Not-For-Profits: An Untapped Market?

Consider the not-for-profit sector locally. Are they an annoying group that comes door to door always seeking donations, or are they potential partners in the growth of your business?

In 2007, the value added or gross domestic product (GDP) of the core non-profit sector amounted to $35.6 billion, accounting for 2.5% of the total Canadian economy. This share increases to 7.0% when hospitals, universities and colleges are included, reaching $100.7 billion in 2007.” (Statistics Canada)

What does that mean?

In 2006, the latest year for which GDP by industry for Canada is available, the core non-profit sector generated 20% more value added than the entire accommodation and food services industry, more than 2.5 times that of agriculture, and generated nearly six times as much value added as the motor vehicle manufacturing industry.

The broader non-profit sector, which includes hospitals, universities and colleges, exceeded by more than one third the value added of the entire retail trade industry, and outpaced the value added of the mining, oil and gas extraction industry.” (Statistics Canada)

These organizations have a lot of employees, who are as equally loyal to their donors as they are to their cause. Looking at Grey Bruce there some very significant employers in the not-for-profit sector, Bruce Grey Child and Family Services and Keystone Child Youth and Family services have over 150 employees combined. Highly qualified, extremely educated and well employed employees, who still have to fundraise to deliver a full range of services to their clients.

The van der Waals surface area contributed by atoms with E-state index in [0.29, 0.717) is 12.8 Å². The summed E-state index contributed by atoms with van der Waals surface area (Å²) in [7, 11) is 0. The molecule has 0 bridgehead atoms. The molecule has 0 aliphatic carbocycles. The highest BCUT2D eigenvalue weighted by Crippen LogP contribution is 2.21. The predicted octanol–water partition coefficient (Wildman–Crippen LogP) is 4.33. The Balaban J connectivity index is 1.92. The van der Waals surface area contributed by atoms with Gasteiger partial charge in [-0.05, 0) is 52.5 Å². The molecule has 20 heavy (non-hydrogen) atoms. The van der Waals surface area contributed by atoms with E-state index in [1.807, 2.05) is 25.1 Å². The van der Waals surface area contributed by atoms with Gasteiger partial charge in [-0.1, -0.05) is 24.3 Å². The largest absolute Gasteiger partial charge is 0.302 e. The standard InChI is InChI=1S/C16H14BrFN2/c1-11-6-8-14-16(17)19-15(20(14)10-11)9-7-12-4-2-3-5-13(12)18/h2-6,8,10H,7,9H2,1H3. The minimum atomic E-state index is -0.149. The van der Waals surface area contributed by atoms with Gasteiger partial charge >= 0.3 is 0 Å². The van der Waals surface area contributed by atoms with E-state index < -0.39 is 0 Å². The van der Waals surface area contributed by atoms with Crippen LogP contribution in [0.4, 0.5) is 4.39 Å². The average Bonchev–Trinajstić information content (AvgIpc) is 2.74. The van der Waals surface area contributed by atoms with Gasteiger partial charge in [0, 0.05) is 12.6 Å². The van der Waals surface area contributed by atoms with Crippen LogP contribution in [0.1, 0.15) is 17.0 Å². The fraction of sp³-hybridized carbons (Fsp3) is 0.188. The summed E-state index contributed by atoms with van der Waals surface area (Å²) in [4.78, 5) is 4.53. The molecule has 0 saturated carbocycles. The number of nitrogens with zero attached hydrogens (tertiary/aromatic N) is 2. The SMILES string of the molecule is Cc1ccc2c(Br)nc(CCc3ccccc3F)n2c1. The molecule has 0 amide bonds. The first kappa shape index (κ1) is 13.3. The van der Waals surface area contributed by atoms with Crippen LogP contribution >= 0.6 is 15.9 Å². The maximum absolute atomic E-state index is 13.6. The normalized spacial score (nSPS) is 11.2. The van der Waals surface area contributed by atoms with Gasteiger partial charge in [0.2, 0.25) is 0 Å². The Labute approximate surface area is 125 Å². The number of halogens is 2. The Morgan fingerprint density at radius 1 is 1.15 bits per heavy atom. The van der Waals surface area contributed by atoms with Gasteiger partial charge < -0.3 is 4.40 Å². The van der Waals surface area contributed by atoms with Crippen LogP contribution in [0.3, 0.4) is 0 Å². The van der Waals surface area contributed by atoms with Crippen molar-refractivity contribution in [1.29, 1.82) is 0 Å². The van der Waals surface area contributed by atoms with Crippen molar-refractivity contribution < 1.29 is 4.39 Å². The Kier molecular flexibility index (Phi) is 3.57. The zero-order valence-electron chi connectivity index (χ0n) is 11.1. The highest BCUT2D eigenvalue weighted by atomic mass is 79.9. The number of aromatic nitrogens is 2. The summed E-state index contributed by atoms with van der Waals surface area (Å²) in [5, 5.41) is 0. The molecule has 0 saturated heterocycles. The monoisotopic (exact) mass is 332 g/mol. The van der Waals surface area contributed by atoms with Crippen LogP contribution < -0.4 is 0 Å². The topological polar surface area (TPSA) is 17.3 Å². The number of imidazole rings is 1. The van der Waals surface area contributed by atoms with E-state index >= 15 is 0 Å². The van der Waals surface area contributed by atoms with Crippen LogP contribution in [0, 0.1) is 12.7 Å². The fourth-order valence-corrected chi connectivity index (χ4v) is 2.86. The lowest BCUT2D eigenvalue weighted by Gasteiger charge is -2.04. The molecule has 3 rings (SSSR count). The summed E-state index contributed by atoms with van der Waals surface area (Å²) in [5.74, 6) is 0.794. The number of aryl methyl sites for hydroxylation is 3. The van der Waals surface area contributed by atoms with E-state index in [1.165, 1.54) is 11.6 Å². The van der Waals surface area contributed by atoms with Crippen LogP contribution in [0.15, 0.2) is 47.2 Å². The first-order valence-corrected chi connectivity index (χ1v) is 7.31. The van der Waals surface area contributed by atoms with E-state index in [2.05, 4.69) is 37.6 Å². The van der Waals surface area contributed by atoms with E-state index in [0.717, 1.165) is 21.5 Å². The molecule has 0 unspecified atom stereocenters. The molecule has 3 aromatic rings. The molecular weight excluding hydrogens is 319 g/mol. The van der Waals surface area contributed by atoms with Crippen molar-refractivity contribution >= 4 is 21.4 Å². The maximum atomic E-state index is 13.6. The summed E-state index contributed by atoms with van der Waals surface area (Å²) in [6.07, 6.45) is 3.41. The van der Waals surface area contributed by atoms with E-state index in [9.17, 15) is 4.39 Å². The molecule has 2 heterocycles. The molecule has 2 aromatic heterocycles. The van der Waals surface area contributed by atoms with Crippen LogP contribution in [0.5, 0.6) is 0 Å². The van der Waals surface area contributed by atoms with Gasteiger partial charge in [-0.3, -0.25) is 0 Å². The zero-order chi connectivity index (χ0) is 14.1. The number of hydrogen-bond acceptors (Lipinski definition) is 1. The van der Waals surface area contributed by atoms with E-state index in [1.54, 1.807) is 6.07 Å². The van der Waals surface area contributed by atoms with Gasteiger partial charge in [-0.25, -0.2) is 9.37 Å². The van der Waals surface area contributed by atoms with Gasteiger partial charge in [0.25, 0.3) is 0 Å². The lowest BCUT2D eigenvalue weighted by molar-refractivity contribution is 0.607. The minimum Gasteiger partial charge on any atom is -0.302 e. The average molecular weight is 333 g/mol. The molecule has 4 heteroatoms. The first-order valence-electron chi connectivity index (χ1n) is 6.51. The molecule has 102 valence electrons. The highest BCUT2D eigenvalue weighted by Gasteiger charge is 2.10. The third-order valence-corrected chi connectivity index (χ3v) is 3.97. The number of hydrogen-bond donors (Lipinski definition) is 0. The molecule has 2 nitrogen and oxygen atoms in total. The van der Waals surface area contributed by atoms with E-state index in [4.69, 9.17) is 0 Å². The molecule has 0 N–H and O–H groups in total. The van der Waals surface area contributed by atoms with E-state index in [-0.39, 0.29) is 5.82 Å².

Are you missing an untapped market?
It’s also important to look at where the funds are being spent. Are the dollars staying locally, in employees, business overhead, programs and supplies purchased locally?
Naturally some dollars need to leave the community, medical research is not conducted here so to support the research to end the diseases, money has to leave the community.

It’s important to ask questions when dealing with the sector locally. The not-for-profit sector is as equally important to the local economy as any other for profit business, and in some cases, has a greater positive impact.

Author: Francesca Dobbyn – Bruce-Grey United Way

One Response

The not-for-profit sector is consistently overlooked by the private sector as a viable and important component of our local economy.

A case in point: in 1996, the largest employment sector in Hamilton, Ontario was manufacturing with the steel makers Stelco and Dofaco leading the way. This sector employed more people than the next two sectors combined, healthcare and social assistance and education services.

In just 10 years manufacturing jobs dropped 11% with 7,100 lost jobs while healthcare jobs increased 31% and education 57% adding a combined total of 20,730 new jobs to the market place. These two sectors now employee twice as many as in the manufacturing sector.

Every employee working in the not-for-profit sector spend locally and need to be recognized as a major economic stimulus to the Owen Sound and the Grey Bruce community.

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